Introducing Asyncdynamo

When Amazon announced its DynamoDB service in late January, we quickly identified it as a promising candidate to meet many of our database demands: high availability and fault tolerance, low latency, and low maintenance. SSD hardware promised to grant us similar performance to what we experience with an in-memory datastore, while replication handled by Amazon promised to let our ops team sleep soundly at night (a cranky ops team is never a good thing). While it would be impractical for us to move all of our core infrastructure over to hosted services, we felt that Dynamo could be a good persistence option for applications already deployed to EC2.

Since all interactions with Dynamo are carried out over HTTP, there’s no real need for a custom client library to begin performing database options. Our applications are written primarily in Python, and Boto provided just enough helper methods to handle authentication and proper request formatting (neither of which are very straightforward tasks). However, Boto’s network calls are executed using Python’s built in httplib, whose blocking nature makes it impractical for use with Tornado, an asynchronous framework.

Consequently, we set out to develop a library that would make use of Boto’s facilities for Dynamo-specific operations (request formatting and signing, as well as response parsing) but would leverage Tornado’s async HTTP client to execute the actual requests. For the benefit of any other Tornado users hoping to make use of DynamoDB, we are proud to announce Asyncdynamo.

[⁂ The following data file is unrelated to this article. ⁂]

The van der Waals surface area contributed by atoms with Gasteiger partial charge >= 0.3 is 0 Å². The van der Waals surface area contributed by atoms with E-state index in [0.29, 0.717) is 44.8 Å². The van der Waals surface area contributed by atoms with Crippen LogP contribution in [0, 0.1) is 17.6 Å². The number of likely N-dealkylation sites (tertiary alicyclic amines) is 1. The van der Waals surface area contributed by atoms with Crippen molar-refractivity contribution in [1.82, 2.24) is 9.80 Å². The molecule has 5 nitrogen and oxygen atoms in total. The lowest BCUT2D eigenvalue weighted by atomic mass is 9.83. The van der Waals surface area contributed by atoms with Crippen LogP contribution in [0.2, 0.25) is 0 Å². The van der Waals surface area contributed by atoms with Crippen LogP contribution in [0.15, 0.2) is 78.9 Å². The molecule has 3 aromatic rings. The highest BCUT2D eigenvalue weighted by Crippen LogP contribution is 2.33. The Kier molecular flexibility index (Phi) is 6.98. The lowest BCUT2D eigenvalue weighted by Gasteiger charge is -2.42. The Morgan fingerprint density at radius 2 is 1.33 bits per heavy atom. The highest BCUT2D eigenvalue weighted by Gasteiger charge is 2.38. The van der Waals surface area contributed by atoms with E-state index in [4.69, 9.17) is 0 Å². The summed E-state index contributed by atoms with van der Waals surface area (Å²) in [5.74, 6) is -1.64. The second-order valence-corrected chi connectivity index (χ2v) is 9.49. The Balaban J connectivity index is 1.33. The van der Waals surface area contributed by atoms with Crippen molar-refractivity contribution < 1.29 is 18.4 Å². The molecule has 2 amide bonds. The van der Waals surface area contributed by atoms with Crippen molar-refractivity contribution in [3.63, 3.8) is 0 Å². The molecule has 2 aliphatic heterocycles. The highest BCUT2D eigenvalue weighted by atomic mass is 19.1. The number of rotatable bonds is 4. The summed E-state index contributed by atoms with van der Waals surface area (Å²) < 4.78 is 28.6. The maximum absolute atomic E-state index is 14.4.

Asyncdynamo requires Boto and Tornado to be installed, and must be run with Python 2.7. It replaces Boto’s synchronous calls to Dynamo and to Amazon STS (to retrieve session tokens) with non-blocking Tornado calls. For the end user its interface seeks to mimic that of Boto Layer1, with each method now requiring an additional callback parameter.

A little trickery was involved in making this work: Boto’s methods to sign requests expect to be operating on an instance of boto.connection.HTTPRequest, so we needed to trick them into accepting our tornado.httpclient.HTTPRequest. Working with a dynamic language makes this kind of type-hijacking much easier than it might otherwise be, and after a short bit of trial and error we were able to successfully fire off our hybrid requests to Amazon.

Currently, Boto Layer1 equivalents of the essential operations - Get, Put, and Query - have all been implemented, and any other interaction with Dynamo is possible using a generic make_request method. Once initialized with your AWS keys, Asyncdynamo will handle all authentication and session token management behind the scenes. Our immediate development plans are to fully replicate the methods offered in Boto Layer1, and in the longer term we hope to be able to add a further layer of abstraction similar to Boto Layer2.

Interested in working on these kinds of projects? We’re hiring. We’ll also be at PyCon this week if you’d like to chat about this project, small links, big data, or anything in between.